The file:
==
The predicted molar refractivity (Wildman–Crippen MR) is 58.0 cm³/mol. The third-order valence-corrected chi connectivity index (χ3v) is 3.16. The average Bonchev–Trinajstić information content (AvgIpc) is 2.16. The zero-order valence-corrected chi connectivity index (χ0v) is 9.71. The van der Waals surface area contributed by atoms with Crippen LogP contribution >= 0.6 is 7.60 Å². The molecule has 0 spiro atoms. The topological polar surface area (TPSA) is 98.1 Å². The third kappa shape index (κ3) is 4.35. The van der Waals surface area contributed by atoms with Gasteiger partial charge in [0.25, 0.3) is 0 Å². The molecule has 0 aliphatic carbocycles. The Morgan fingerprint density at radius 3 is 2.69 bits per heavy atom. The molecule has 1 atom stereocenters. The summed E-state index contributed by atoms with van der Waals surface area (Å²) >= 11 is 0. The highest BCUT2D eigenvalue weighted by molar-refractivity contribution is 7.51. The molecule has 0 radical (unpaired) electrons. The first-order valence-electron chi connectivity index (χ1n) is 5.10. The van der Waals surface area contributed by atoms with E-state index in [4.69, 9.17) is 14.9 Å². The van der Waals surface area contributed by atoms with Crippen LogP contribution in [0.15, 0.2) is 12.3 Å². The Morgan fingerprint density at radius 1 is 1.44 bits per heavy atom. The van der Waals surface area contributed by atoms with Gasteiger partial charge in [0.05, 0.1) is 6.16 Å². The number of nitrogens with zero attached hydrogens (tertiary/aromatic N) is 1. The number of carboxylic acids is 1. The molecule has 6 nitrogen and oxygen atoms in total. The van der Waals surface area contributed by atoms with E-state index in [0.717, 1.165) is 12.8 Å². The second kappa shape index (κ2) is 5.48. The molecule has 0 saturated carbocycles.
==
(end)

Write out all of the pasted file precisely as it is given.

The predicted molar refractivity (Wildman–Crippen MR) is 58.0 cm³/mol. The third-order valence-corrected chi connectivity index (χ3v) is 3.16. The average Bonchev–Trinajstić information content (AvgIpc) is 2.16. The zero-order valence-corrected chi connectivity index (χ0v) is 9.71. The van der Waals surface area contributed by atoms with Crippen LogP contribution >= 0.6 is 7.60 Å². The molecule has 0 spiro atoms. The topological polar surface area (TPSA) is 98.1 Å². The third kappa shape index (κ3) is 4.35. The van der Waals surface area contributed by atoms with Gasteiger partial charge in [0.25, 0.3) is 0 Å². The molecule has 0 aliphatic carbocycles. The Morgan fingerprint density at radius 3 is 2.69 bits per heavy atom. The molecule has 1 atom stereocenters. The summed E-state index contributed by atoms with van der Waals surface area (Å²) >= 11 is 0. The highest BCUT2D eigenvalue weighted by molar-refractivity contribution is 7.51. The molecule has 0 radical (unpaired) electrons. The first-order valence-electron chi connectivity index (χ1n) is 5.10. The van der Waals surface area contributed by atoms with E-state index in [4.69, 9.17) is 14.9 Å². The van der Waals surface area contributed by atoms with Crippen LogP contribution in [0.15, 0.2) is 12.3 Å². The Morgan fingerprint density at radius 1 is 1.44 bits per heavy atom. The van der Waals surface area contributed by atoms with Gasteiger partial charge in [0.05, 0.1) is 6.16 Å². The number of nitrogens with zero attached hydrogens (tertiary/aromatic N) is 1. The number of carboxylic acids is 1. The molecule has 6 nitrogen and oxygen atoms in total. The van der Waals surface area contributed by atoms with E-state index in [0.717, 1.165) is 12.8 Å². The second kappa shape index (κ2) is 5.48. The molecule has 0 saturated carbocycles.